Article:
And neither wing of the anti-Social-Security coalition seems to know or care about the hardship its favorite proposals would cause.

The currently fashionable idea of raising the retirement age even more than it will rise under existing law — it has already gone from 65 to 66, it’s scheduled to rise to 67, but now some are proposing that it go to 70 — is usually justified with assertions that life expectancy has risen, so people can easily work later into life. But that’s only true for affluent, white-collar workers — the people who need Social Security least.

I’m not just talking about the fact that it’s a lot easier to imagine working until you’re 70 if you have a comfortable office job than if you’re engaged in manual labor. America is becoming an increasingly unequal society — and the growing disparities extend to matters of life and death. Life expectancy at age 65 has risen a lot at the top of the income distribution, but much less for lower-income workers. And remember, the retirement age is already scheduled to rise under current law.

So let’s beat back this unnecessary, unfair and — let’s not mince words — cruel attack on working Americans. Big cuts in Social Security should not be on the table.

Monday, August 09, 2010

Returning to majority rule

The filibuster has long been a tool for minority rule (or misrule) in the United States Senate but only recently has come to represent an ongoing symbol of non-stop blockage of majority rule. The AFL-CIO makes the case for reforming the system:
Despite the election of a Democratic President and large congressional majorities, Senate filibusters have prevented Congress from addressing many of our most pressing problems. Over and over, we have seen House-passed bills blocked by a minority of Senators – refusing even to allow an up or down vote on important legislation or to confirm nominees to critical posts. In fact, since January 2009, the House of Representatives has passed more than 400 laws, and most of them will never be considered in the Senate because a filibuster – or a “hold” or other threat of a filibuster – will permit the minority to block the majority from ever getting to a vote.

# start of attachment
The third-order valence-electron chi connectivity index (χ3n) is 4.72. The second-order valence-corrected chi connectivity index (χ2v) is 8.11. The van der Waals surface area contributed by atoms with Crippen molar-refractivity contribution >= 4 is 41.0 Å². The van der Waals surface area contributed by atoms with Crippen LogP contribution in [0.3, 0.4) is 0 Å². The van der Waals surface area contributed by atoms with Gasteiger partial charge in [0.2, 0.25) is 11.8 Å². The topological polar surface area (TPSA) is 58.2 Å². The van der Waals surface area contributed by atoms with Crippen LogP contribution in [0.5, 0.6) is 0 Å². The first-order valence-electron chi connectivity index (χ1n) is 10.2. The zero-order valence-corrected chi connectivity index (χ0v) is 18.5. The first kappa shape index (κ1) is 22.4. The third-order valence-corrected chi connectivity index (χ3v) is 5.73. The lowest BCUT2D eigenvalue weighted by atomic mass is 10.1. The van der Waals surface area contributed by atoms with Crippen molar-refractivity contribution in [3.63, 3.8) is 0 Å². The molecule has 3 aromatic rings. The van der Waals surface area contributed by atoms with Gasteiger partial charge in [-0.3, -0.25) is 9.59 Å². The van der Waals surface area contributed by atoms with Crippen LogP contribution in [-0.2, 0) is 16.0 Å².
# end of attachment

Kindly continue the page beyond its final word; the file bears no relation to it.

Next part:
Many Americans believe that the Senate has always lived with filibusters and that the current Senate logjam has its roots in 200 years of Senate history. In fact, during the entire 19th Century, there were only 23 filibusters. From 1917 (when the Senate first adopted cloture rules for cutting off debate) until 1969, there was an average of less than one filibuster a year. In the 1970 and 1980s, the annual average rose to around 17.. It was not until the Republicans lost control following the 2006 election that the number of filibusters exploded (as measured by the number of “cloture” motions that the minority forced). In the 110th Congress, there were 139 cloture motions, the record by far, and in 2008 alone one out of every five Senate votes was a cloture vote. In the current 111th Congress, coinciding with the arrival of the Obama Administration, there already have been 113 to date. Today, holds and filibuster threats have become such a routine matter that no bill or nomination can move forward until the Majority Leader can demonstrate that there are 60 votes – a super-majority – for passage.

Even one Senator can tie up the Senate for days by threatening to filibuster. Senators can filibuster motions to proceed to legislation – preventing even the debate from getting underway. By placing a hold on a nominees – a signal that 60 votes will be needed for confirmation – even one Senator can keep a critical Administration post from being filled. Currently, there are holds against 80 nominations, 20 of which are for judgeships, a record number. More importantly, filibusters have made it virtually impossible for the Congress to address the jobs crisis, energy policy or immigration reform. The cloture statistics alone – dramatic as they are -- actually understate the degree to which the Senate is now effectively controlled by a minority that is dedicated to obstruction and delay.


The Founders may have believed that making it possible for the Senate to engage in extended debate would keep the majority from acting in haste, but the Framers considered and rejected the notion that a supermajority should be required for any votes other than those on constitutional amendments, impeachment, treaties, veto overrides and expulsion of members. In fact, the filibuster evolved in order to guarantee adequate debate, not to empower a minority to block substantive consideration of a measure or nominee entirely or hijack the Senate from majority rule. Tragically, the abuse of the Senate Rules has allowed the current Republican Party in the Senate to behave as if 51 votes is no longer the benchmark for the passage of legislation or to confirm an Administration nominee. The abuse of the filibuster doesn’t just threaten our progressive agenda; it threatens our democracy and must be challenged.